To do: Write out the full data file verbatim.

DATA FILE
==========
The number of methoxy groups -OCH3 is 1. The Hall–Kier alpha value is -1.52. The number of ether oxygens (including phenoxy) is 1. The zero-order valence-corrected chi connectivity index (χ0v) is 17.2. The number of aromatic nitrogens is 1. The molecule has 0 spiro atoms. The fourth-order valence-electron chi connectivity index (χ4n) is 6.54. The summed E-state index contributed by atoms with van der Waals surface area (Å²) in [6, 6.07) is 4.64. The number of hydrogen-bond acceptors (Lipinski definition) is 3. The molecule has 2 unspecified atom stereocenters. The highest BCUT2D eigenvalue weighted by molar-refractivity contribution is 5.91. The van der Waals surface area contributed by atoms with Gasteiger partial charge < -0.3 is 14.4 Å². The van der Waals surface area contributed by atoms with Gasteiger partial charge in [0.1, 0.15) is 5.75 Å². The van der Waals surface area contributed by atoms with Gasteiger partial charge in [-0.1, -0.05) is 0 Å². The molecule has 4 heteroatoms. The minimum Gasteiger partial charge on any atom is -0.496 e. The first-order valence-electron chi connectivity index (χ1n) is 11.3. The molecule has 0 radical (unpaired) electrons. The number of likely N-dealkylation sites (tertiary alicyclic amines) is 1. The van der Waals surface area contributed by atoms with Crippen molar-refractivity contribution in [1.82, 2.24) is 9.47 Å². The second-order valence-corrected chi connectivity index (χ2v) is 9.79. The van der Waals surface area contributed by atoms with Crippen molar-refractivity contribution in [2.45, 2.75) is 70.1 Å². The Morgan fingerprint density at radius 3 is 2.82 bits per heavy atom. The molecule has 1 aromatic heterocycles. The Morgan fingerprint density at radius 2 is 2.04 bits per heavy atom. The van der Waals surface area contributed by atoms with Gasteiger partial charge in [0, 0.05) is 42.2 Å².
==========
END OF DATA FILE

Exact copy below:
The number of methoxy groups -OCH3 is 1. The Hall–Kier alpha value is -1.52. The number of ether oxygens (including phenoxy) is 1. The zero-order valence-corrected chi connectivity index (χ0v) is 17.2. The number of aromatic nitrogens is 1. The molecule has 0 spiro atoms. The fourth-order valence-electron chi connectivity index (χ4n) is 6.54. The summed E-state index contributed by atoms with van der Waals surface area (Å²) in [6, 6.07) is 4.64. The number of hydrogen-bond acceptors (Lipinski definition) is 3. The molecule has 2 unspecified atom stereocenters. The highest BCUT2D eigenvalue weighted by molar-refractivity contribution is 5.91. The van der Waals surface area contributed by atoms with Gasteiger partial charge < -0.3 is 14.4 Å². The van der Waals surface area contributed by atoms with Gasteiger partial charge in [0.1, 0.15) is 5.75 Å². The van der Waals surface area contributed by atoms with Gasteiger partial charge in [-0.1, -0.05) is 0 Å². The molecule has 4 heteroatoms. The minimum Gasteiger partial charge on any atom is -0.496 e. The first-order valence-electron chi connectivity index (χ1n) is 11.3. The molecule has 0 radical (unpaired) electrons. The number of likely N-dealkylation sites (tertiary alicyclic amines) is 1. The van der Waals surface area contributed by atoms with Crippen molar-refractivity contribution in [1.82, 2.24) is 9.47 Å². The second-order valence-corrected chi connectivity index (χ2v) is 9.79. The van der Waals surface area contributed by atoms with Crippen molar-refractivity contribution in [2.45, 2.75) is 70.1 Å². The Morgan fingerprint density at radius 3 is 2.82 bits per heavy atom. The molecule has 1 aromatic heterocycles. The Morgan fingerprint density at radius 2 is 2.04 bits per heavy atom. The van der Waals surface area contributed by atoms with Gasteiger partial charge in [0, 0.05) is 42.2 Å².